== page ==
I took an evening art class recently to see if I had any artistic capabilities. I chose a postcard sized print of Edward Hopper’s Capron House (1933) to replicate and the result was the painting on top of the bookcase – my first ever painting and I was thrilled with how it turned out! This isn’t quite my style of art, I’m not quite sure what my style is, actually. I’m hoping to have some time soon to explore and experiment, and perhaps produce some pieces that are more me. But I’ll always love the Capron House painting, it was my first dance with paints and brushes.

The two vases on the bookcase are vintage Dutch treasures from an Amsterdam market. Could you have resisted these, with their lovely curves and gorgeous colours, being in perfect condition apart from being a little grubby? Could you have resisted them when the market seller said “Û5 for both”? Here’s a tip for you if you buy a vintage item that has years of stubborn dirt on it: soak in CocaCola for a few hours then wash in warm soapy water. Worked a treat for these two.

The little mosaic birdie on the first shelf was created by Julie Vernon, a local artist who I had the pleasure of meeting recently. She created this adorable piece from pieces of vintage Italian ceramics. I fell in love with it so had to make it mine.

My biggest pride and joy in the room are the farmhouse table and chairs. We only had 17 pence or thereabouts to spend for a dining set. I had no idea what style we would both love, I only knew that I wanted a big solid wooden table and ideally something that wasn’t mass-produced. I had also secretly set my heart on Swedish Gustavian style dining chairs (like these) but had no idea how to afford them.

During a lucky weekend at our local antiques auction house, we realised what we wanted when we saw it: an extra-deep farmhouse table (these are rarer than you would think even though they make perfect sense. They feel almost as social as round tables, have lots of table space for big feasts, if we need to we can fit 8 around the table albeit at a squeeze, and it gives me lots of workspace for crafting on). The waxed finish on the pine had seen better days, it had all manner of scratches and dents from its history, and it came with chairs, so I didn’t need to worry about finding Gustavian chairs straight away, our bums could rest for the time being.

There was another young couple who also wanted it, but we wanted it more. At £210, the hammer went down and it was ours. While we were there, we also fancied the old wood-turned floor lamp (next to the sideboard) and got that for £10. It just needed rewiring which the mister did beautifully and I topped it with a linen lampshade. Imagine my delight when I sold the modern glass dining set (in the ‘Before’ photo) on ebay the very next day for £200! So we were only slightly above our 17p budget.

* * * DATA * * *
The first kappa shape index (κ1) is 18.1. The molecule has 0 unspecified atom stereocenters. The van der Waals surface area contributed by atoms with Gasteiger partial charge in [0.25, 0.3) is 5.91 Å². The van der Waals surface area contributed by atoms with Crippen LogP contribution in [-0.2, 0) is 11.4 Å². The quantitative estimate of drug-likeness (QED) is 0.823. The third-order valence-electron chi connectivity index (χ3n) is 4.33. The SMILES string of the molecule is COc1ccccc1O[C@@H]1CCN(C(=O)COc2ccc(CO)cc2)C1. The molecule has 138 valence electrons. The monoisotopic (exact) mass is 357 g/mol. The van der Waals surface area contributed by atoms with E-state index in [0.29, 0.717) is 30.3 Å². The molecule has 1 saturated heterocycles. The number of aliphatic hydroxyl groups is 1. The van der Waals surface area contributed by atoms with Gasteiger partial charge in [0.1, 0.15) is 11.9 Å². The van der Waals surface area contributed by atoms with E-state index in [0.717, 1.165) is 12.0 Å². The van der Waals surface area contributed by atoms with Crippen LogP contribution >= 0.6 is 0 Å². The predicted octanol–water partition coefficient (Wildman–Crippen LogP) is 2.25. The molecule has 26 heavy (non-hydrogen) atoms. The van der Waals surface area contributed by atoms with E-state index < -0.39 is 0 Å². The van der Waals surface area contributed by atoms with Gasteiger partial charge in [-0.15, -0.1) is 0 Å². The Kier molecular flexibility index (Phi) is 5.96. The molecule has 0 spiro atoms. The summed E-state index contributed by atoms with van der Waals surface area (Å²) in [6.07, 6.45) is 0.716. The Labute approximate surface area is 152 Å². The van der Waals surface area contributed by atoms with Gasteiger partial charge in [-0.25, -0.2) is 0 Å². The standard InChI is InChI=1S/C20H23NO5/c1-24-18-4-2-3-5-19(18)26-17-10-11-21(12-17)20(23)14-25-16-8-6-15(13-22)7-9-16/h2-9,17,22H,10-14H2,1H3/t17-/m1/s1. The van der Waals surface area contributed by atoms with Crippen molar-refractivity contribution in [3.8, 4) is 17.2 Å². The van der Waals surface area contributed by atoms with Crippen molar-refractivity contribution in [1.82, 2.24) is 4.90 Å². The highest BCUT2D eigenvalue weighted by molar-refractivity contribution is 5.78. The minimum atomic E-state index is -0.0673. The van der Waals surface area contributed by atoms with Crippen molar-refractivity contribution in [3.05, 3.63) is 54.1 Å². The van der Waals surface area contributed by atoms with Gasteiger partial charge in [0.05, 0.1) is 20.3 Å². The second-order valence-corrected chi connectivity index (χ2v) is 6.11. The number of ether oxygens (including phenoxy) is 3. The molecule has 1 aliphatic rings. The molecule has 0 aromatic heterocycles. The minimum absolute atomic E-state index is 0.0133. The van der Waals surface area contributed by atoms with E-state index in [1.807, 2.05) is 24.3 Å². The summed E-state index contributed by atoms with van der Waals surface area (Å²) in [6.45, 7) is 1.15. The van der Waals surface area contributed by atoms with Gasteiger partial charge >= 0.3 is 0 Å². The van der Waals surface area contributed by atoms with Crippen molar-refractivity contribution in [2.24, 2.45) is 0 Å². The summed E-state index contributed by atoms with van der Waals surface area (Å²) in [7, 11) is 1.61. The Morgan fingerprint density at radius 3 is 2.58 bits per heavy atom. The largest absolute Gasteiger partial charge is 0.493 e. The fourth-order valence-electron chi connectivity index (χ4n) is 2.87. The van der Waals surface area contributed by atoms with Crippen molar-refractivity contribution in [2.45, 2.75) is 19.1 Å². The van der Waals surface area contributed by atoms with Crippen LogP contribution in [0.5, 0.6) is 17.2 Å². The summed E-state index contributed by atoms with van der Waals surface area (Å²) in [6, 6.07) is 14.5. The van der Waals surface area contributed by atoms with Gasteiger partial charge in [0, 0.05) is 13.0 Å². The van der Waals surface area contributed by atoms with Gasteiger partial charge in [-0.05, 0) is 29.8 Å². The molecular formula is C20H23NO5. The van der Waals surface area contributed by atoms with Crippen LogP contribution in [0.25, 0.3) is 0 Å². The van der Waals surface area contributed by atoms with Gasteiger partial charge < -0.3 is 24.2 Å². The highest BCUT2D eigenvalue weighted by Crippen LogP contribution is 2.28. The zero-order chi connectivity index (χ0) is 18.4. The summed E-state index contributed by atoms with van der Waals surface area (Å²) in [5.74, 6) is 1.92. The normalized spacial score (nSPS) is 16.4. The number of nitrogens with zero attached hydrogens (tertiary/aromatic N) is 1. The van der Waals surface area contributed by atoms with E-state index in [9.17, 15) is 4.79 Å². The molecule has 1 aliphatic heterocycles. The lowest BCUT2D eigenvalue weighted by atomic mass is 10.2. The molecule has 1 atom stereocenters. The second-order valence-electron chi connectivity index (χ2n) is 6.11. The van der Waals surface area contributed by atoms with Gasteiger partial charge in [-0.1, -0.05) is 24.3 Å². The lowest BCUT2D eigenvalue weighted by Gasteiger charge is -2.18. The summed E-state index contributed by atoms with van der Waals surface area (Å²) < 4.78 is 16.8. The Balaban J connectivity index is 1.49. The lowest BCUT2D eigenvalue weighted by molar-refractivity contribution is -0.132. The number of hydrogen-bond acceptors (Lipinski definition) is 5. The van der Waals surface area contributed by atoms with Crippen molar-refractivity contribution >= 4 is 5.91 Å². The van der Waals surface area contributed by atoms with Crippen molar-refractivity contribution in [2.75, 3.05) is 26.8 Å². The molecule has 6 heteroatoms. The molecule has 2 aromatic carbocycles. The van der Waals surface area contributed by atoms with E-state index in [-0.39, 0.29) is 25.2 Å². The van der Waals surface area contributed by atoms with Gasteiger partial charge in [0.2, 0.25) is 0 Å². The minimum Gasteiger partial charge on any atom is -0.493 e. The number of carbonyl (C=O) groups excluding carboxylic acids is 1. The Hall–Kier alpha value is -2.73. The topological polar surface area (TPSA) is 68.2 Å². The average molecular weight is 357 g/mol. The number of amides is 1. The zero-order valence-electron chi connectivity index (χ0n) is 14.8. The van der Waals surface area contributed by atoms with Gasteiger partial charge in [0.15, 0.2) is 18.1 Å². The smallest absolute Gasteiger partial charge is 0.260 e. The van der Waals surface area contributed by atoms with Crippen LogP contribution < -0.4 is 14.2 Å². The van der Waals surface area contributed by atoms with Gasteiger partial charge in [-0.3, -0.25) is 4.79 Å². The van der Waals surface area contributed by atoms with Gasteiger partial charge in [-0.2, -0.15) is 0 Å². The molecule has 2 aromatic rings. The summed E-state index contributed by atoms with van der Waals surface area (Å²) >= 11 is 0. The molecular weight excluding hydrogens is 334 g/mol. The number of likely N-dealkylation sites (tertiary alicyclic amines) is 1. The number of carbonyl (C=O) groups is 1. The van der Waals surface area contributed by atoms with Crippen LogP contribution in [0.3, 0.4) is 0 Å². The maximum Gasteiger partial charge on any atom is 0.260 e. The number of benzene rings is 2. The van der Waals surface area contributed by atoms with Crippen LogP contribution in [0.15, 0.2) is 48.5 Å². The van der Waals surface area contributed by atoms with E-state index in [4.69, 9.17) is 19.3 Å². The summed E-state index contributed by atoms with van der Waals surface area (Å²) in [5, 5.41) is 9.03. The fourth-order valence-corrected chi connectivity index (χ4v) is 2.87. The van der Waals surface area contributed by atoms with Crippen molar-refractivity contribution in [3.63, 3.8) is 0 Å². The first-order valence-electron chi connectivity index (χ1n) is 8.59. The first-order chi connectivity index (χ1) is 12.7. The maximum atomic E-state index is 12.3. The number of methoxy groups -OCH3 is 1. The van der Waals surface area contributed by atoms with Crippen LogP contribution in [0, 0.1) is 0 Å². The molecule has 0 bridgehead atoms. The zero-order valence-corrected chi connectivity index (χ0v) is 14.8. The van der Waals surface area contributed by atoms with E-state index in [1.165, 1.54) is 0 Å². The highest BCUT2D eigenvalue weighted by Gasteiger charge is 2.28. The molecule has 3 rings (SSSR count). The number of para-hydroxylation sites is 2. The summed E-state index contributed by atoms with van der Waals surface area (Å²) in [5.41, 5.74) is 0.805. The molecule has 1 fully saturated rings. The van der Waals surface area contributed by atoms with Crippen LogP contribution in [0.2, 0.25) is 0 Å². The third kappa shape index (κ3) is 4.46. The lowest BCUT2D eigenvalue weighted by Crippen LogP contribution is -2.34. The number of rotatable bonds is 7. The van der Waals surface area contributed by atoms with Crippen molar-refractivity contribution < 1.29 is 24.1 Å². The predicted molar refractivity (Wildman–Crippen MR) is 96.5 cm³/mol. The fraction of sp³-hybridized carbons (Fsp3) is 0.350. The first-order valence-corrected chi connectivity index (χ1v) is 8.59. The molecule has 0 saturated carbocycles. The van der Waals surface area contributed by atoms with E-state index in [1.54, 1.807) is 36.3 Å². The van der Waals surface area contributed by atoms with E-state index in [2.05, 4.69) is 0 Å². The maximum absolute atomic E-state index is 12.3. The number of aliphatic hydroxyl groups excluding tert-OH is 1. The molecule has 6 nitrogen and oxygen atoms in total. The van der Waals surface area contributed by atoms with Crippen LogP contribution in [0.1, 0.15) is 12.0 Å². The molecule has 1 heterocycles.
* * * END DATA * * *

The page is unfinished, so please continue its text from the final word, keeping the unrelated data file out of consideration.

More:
After reading dozens of tutorials on staining furniture, I got to work on the table to make it work for our style –

and then painted the chairs –

We have a very casual relaxed style, so we use scatter cushions on the chairs rather than shaped chair seat cushions. The cushion on the chair is another first for me – the first cushion I made. Riding on the success of my lavender hearts, and being an ambitious fool, I decided to make zippered cushions for the first time. Thank goodness for the tutorials on the internet. I messed up the zip a couple of times but unpicked my mistakes and kept trying until I was successful. I love this little cushion and can’t wait to make more from other pretty fabrics. Funnily enough, I love the chairs so much now that the Gustavian ones are (almost) forgotten!

So this is my favourite space, a humble little room done on a very small budget but brimming with creative energy which further fuels my own creative energy and makes me feel like I can do or make anything (almost!). The next thing I’m thinking of is filling the blank wall space above the sideboard with a large painting. Have you guessed I won’t be buying a painting? :-) Phew… that’s all for my show and tell. I hope you’ve enjoyed this rather long post! (I made it as short as I could, but there’s just so much to talk about!)

Thank you, Red, for having me on your fabulous blog, and thank you all you lovely Swoon Worthy fans for reading! xxx

{Thank you Meera for letting us have a little glimpse at your beautiful home!  Totally worth the wait, wasn’t it??  I am so enamoured by this beautiful room and love all the work that’s gone into it!  The hand-finished table, the chairs, all the gorgeous treasures collected in travels – this is a room that tells a story.  What’s your favourite part?  Do you feel your rooms tell a story?}